International Pop Underground: Dent May Makes His West Coast Singer-Songwriter Record
When speaking with Anthony Carew on The International Pop Underground, Dent May is in a motel room in Los Angeles. He's making a music video, which is playing into the hotel motif that recurrs throughout his fifth LP, Late Checkout, from its first song (Hotel Stationery) to its last (the title track).
"There's something about that [theme], being transient, if not geographically, at least emotionally and spiritually," offers May. "Travelling through life, and ups and downs, and feeling out of place in this world, sometimes feeling like you don't belong in this world, that you don't fit in. But finding those moments of happiness and bliss and love, and embracing the melancholy, and the hard things about life, and the sadness. Realising that it's all part of the same thing, what it means to be human."
May was born and raised in Mississippi, and first won listeners with his debut LP, 2009's The Good Feeling Music of Dent May & His Magnificent Ukulele. In hindsight, he feels being 'the guy on the ukulele' was a little contrived. "Oh, ukulele that's a good angle," he mocks, in hindsight. "That's a good hook for people. That's weird and different!"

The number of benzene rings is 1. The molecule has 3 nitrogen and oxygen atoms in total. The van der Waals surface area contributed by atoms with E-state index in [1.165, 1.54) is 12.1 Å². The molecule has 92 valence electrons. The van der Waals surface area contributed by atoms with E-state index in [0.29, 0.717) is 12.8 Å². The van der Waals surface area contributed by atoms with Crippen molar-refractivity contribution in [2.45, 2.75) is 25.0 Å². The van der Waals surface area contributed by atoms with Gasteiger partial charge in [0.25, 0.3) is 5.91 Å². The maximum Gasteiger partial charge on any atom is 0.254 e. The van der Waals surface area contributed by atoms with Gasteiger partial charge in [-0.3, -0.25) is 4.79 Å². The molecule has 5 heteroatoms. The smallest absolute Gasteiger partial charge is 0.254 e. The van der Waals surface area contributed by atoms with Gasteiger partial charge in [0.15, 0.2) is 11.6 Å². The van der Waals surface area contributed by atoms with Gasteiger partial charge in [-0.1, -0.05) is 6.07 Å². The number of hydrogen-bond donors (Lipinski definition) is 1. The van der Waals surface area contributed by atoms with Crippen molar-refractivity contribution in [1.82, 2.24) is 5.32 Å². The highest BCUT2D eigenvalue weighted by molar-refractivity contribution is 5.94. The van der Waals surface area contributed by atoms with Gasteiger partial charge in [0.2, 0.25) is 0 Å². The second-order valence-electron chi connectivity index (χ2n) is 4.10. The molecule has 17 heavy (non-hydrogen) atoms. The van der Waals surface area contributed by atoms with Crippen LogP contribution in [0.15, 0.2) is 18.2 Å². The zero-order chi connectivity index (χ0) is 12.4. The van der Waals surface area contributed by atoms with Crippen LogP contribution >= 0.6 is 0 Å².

After a discography where he's "always crammed a lot of ideas into one song," by the making of Late Checkout, May was yearning to make an album that was "a little more elegant, less goofy with the way the music sounds." Which leads back to his relocation to Los Angeles, a locale that suits someone whose music is steeped in Nilsson and Newman.
"Being in California, part of it is settling into this singer-songwriter role," May says. "I am sort of a West Coast singer-songwriter now. I don't know if that's something I expected to become."
Part of that comes with growing old. May is 35 now, far from the 22-year-old who set out on a solo career. The passage of time has always been part of his music: on his debut album, the song Howard was a projection of May's own anxieties about his imagined future as an aging hipster. "Mortality and aging and what it means to be alive in these times is definitely a theme in my songwriting," he says.
But the future itself holds no fear, especially for him as an artist. "I'm excited about making albums throughout my entire life. I'm 35 now. When I'm 50, when I'm 60, I want to still be making music and performing," May says. "I'm a songwriter, first and foremost. That's what I'm best at, what I like doing. Writing great songs is what I'm about."
Feature image: Cara Robbins